Sometimes It's Best Not To Search
Well, of course. This is a case where additional information doesn't offer additional comfort -- quite the opposite. When it comes to surgery, most people benefit from the initial wave of knowledge, acquiring the ability to make informed decisions. The next wave, though, "freaks you out." I don't care how many people tell you it's routine; no amount of detail will ever make you happy about people poking around in your chest cavity.
Surgery isn't the only area where further information can be detrimental. Malcolm Gladwell, in his essay "Open Secrets," describes this phenomenon as the difference between a puzzle and a mystery. "Osama bin Laden's whereabouts are a puzzle. We can't find him because we don't have enough information... The problem of what would happen in Iraq after the toppling of Saddam Hussein was, by contrast, a mystery. It wasn't a question that had a simple, factual answer. Mysteries require judgments and the assessment of uncertainty, and the hard part is not that we have too little information, but that we have too much."
Sometimes things that seem simple can turn into mysteries the further you dig; after all, any coastline becomes infinitely long if you measure in enough detail. Yet our culture of total information availability has led us to believe that we need more research, more knowledge, more data.
We don't. What we need is better judgments and an improved ability to assess uncertainty. We need to refine our skill at making decisions, even though we know that, not only are we operating with incomplete information, but also there exists at our fingertips a resource that can provide us with an infinitude thereof. How can we possibly reach a conclusion when there are so many blue links yet unclicked?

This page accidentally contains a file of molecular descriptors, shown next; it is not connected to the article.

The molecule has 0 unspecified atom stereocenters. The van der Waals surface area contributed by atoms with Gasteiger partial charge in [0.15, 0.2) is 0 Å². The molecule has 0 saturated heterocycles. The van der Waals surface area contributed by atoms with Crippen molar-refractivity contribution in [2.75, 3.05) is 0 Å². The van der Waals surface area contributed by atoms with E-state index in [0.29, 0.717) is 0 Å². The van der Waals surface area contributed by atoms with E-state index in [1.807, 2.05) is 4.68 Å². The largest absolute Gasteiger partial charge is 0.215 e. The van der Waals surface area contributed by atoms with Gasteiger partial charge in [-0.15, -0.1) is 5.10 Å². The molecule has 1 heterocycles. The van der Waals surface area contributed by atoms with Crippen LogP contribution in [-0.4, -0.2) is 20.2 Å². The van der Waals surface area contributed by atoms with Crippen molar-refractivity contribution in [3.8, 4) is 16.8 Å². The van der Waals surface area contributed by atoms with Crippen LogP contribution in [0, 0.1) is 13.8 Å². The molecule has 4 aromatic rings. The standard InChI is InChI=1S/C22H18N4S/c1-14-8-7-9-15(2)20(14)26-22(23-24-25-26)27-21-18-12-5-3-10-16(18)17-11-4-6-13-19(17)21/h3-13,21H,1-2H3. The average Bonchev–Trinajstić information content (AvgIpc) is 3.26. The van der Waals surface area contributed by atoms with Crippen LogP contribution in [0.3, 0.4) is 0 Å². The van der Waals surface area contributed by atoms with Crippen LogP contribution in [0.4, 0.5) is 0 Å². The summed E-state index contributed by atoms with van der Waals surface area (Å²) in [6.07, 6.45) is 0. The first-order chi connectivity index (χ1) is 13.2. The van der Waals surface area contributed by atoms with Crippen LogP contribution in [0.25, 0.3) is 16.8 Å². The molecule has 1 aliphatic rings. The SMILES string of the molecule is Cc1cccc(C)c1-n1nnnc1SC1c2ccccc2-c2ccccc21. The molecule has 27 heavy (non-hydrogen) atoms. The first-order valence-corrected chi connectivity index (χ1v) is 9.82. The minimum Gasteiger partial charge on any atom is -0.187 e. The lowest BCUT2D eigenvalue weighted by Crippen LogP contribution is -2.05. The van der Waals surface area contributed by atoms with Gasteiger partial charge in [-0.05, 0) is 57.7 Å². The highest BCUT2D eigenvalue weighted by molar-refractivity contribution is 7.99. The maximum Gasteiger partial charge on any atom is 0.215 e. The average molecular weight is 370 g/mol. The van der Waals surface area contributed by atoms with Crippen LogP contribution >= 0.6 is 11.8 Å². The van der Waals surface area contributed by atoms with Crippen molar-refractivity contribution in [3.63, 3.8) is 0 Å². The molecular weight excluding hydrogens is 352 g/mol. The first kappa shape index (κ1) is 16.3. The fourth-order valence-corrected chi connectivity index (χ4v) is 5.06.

The challenge of managing additional information is growing, of course, exponentially. Last week, Google announced that the tweet archive would now be searchable. While Twitter missives formerly vanished after a few days, we'll soon have access to all 10 billion of them.
Danny Sullivan calls the move a "much-needed innovation," and I don't disagree. In fact, I'm delighted that this information will be available, and I can already think of lots of uses for it -- not least an improved ability for Twitter marketers to track metrics. On the other hand, we need to be aware of the increase in mystery likely to be generated by the additional data.
The fact that we can now delve into thousands of tweets on, for example, a given political issue doesn't mean we'll know any more than we did before. Gladwell, referring to financial transactions, describes the challenge in trying to comprehend complexity through detail: "You can try to make financial transactions understandable by simplifying them, in which case you run the risk of smoothing over some of their potential risks, or you can try to disclose every potential pitfall, in which case you'll make the disclosure so unwieldy that no one will be able to understand it."
When faced with a mystery, we need more than data. We need comprehension. The next time one of your searches is frustrating you, ask yourself whether additional searching is likely to solve the problem -- or whether you're just adding to the mystery.
Does more information help you make better decisions? Let me know in the comments or via @kcolbin.